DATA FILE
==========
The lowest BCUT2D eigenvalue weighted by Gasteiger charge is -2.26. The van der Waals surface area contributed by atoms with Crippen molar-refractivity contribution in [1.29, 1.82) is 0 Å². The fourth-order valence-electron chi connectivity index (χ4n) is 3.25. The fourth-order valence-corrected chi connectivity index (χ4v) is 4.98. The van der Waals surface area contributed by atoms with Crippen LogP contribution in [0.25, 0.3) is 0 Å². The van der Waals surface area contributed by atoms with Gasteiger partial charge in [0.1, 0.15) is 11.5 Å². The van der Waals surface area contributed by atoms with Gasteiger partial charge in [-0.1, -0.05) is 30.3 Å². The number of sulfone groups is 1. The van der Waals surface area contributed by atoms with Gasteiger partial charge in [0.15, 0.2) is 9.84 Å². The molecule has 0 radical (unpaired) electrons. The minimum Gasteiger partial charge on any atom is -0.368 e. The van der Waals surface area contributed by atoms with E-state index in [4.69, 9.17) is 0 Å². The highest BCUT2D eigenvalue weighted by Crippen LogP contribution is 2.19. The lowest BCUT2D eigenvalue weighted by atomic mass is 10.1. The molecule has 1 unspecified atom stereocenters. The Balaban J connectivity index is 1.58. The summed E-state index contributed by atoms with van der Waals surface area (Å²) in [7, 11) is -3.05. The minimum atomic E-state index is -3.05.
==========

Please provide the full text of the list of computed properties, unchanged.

The lowest BCUT2D eigenvalue weighted by Gasteiger charge is -2.26. The van der Waals surface area contributed by atoms with Crippen molar-refractivity contribution in [1.29, 1.82) is 0 Å². The fourth-order valence-electron chi connectivity index (χ4n) is 3.25. The fourth-order valence-corrected chi connectivity index (χ4v) is 4.98. The van der Waals surface area contributed by atoms with Crippen LogP contribution in [0.25, 0.3) is 0 Å². The van der Waals surface area contributed by atoms with Gasteiger partial charge in [0.1, 0.15) is 11.5 Å². The van der Waals surface area contributed by atoms with Gasteiger partial charge in [-0.1, -0.05) is 30.3 Å². The number of sulfone groups is 1. The van der Waals surface area contributed by atoms with Gasteiger partial charge in [0.15, 0.2) is 9.84 Å². The molecule has 0 radical (unpaired) electrons. The minimum Gasteiger partial charge on any atom is -0.368 e. The van der Waals surface area contributed by atoms with E-state index in [4.69, 9.17) is 0 Å². The highest BCUT2D eigenvalue weighted by Crippen LogP contribution is 2.19. The lowest BCUT2D eigenvalue weighted by atomic mass is 10.1. The molecule has 1 unspecified atom stereocenters. The Balaban J connectivity index is 1.58. The summed E-state index contributed by atoms with van der Waals surface area (Å²) in [7, 11) is -3.05. The minimum atomic E-state index is -3.05.